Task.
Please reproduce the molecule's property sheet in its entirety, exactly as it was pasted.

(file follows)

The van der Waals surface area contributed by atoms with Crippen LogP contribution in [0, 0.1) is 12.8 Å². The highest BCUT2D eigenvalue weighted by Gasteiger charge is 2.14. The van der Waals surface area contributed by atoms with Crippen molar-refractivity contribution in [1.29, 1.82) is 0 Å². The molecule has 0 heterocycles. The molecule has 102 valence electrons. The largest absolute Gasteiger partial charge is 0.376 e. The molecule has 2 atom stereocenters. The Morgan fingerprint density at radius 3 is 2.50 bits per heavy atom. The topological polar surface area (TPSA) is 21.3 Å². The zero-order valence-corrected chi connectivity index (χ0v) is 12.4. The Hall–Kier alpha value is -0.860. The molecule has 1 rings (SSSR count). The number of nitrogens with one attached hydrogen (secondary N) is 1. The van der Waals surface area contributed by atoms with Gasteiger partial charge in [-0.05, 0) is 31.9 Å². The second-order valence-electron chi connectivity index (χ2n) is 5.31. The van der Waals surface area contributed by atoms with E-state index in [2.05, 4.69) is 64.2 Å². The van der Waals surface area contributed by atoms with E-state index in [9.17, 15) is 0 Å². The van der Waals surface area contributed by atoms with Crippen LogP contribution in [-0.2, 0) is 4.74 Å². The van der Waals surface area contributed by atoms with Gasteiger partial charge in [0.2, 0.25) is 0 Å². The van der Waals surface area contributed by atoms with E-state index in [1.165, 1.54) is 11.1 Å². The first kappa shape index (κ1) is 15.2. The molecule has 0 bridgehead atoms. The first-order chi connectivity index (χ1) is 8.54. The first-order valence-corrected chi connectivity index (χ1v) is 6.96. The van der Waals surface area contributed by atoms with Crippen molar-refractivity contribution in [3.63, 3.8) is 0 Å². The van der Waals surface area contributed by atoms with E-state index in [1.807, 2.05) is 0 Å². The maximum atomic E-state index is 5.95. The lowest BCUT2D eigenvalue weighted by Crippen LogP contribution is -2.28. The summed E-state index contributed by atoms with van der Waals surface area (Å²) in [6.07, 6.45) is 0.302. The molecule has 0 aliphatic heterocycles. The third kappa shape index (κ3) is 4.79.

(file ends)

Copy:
The van der Waals surface area contributed by atoms with Crippen LogP contribution in [0, 0.1) is 12.8 Å². The highest BCUT2D eigenvalue weighted by Gasteiger charge is 2.14. The van der Waals surface area contributed by atoms with Crippen molar-refractivity contribution in [1.29, 1.82) is 0 Å². The molecule has 0 heterocycles. The molecule has 102 valence electrons. The largest absolute Gasteiger partial charge is 0.376 e. The molecule has 2 atom stereocenters. The Morgan fingerprint density at radius 3 is 2.50 bits per heavy atom. The topological polar surface area (TPSA) is 21.3 Å². The zero-order valence-corrected chi connectivity index (χ0v) is 12.4. The Hall–Kier alpha value is -0.860. The molecule has 1 rings (SSSR count). The number of nitrogens with one attached hydrogen (secondary N) is 1. The van der Waals surface area contributed by atoms with Gasteiger partial charge in [-0.05, 0) is 31.9 Å². The second-order valence-electron chi connectivity index (χ2n) is 5.31. The van der Waals surface area contributed by atoms with E-state index in [2.05, 4.69) is 64.2 Å². The van der Waals surface area contributed by atoms with E-state index in [9.17, 15) is 0 Å². The van der Waals surface area contributed by atoms with Crippen LogP contribution in [-0.2, 0) is 4.74 Å². The van der Waals surface area contributed by atoms with Gasteiger partial charge in [0.2, 0.25) is 0 Å². The van der Waals surface area contributed by atoms with E-state index in [1.165, 1.54) is 11.1 Å². The first kappa shape index (κ1) is 15.2. The molecule has 0 bridgehead atoms. The first-order chi connectivity index (χ1) is 8.54. The first-order valence-corrected chi connectivity index (χ1v) is 6.96. The van der Waals surface area contributed by atoms with Crippen molar-refractivity contribution in [3.63, 3.8) is 0 Å². The van der Waals surface area contributed by atoms with E-state index in [1.807, 2.05) is 0 Å². The maximum atomic E-state index is 5.95. The lowest BCUT2D eigenvalue weighted by Crippen LogP contribution is -2.28. The summed E-state index contributed by atoms with van der Waals surface area (Å²) in [6.07, 6.45) is 0.302. The molecule has 0 aliphatic heterocycles. The third kappa shape index (κ3) is 4.79.